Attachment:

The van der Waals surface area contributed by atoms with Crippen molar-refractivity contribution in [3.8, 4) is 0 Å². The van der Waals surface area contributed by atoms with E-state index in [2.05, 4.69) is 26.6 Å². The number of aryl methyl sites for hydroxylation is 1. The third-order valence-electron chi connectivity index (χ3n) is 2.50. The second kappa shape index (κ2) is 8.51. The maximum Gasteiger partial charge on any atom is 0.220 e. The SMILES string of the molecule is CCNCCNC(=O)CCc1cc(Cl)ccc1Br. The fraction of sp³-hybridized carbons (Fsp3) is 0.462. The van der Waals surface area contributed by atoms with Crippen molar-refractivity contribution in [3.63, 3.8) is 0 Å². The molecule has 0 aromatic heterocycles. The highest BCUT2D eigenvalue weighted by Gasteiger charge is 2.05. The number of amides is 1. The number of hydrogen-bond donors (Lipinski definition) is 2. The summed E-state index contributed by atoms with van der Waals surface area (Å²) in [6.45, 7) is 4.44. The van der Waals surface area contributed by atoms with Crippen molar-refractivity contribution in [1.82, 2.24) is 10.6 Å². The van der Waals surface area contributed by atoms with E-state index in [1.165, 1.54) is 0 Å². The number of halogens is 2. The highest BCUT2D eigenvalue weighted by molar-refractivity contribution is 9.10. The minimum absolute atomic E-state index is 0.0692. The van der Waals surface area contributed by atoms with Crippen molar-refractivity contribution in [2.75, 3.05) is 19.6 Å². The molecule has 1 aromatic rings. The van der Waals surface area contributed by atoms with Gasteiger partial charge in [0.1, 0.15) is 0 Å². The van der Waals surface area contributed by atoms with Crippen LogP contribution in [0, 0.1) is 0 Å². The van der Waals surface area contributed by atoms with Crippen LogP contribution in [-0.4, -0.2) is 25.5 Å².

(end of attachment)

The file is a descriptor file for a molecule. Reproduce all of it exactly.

The van der Waals surface area contributed by atoms with Crippen molar-refractivity contribution in [3.8, 4) is 0 Å². The van der Waals surface area contributed by atoms with E-state index in [2.05, 4.69) is 26.6 Å². The number of aryl methyl sites for hydroxylation is 1. The third-order valence-electron chi connectivity index (χ3n) is 2.50. The second kappa shape index (κ2) is 8.51. The maximum Gasteiger partial charge on any atom is 0.220 e. The SMILES string of the molecule is CCNCCNC(=O)CCc1cc(Cl)ccc1Br. The fraction of sp³-hybridized carbons (Fsp3) is 0.462. The van der Waals surface area contributed by atoms with Crippen molar-refractivity contribution in [3.63, 3.8) is 0 Å². The molecule has 0 aromatic heterocycles. The highest BCUT2D eigenvalue weighted by Gasteiger charge is 2.05. The number of amides is 1. The number of hydrogen-bond donors (Lipinski definition) is 2. The summed E-state index contributed by atoms with van der Waals surface area (Å²) in [6.45, 7) is 4.44. The van der Waals surface area contributed by atoms with Crippen molar-refractivity contribution in [1.82, 2.24) is 10.6 Å². The van der Waals surface area contributed by atoms with E-state index in [1.165, 1.54) is 0 Å². The number of halogens is 2. The highest BCUT2D eigenvalue weighted by molar-refractivity contribution is 9.10. The minimum absolute atomic E-state index is 0.0692. The van der Waals surface area contributed by atoms with Crippen molar-refractivity contribution in [2.75, 3.05) is 19.6 Å². The molecule has 1 aromatic rings. The van der Waals surface area contributed by atoms with Gasteiger partial charge in [0.1, 0.15) is 0 Å². The van der Waals surface area contributed by atoms with Crippen LogP contribution in [0, 0.1) is 0 Å². The van der Waals surface area contributed by atoms with Crippen LogP contribution in [-0.4, -0.2) is 25.5 Å².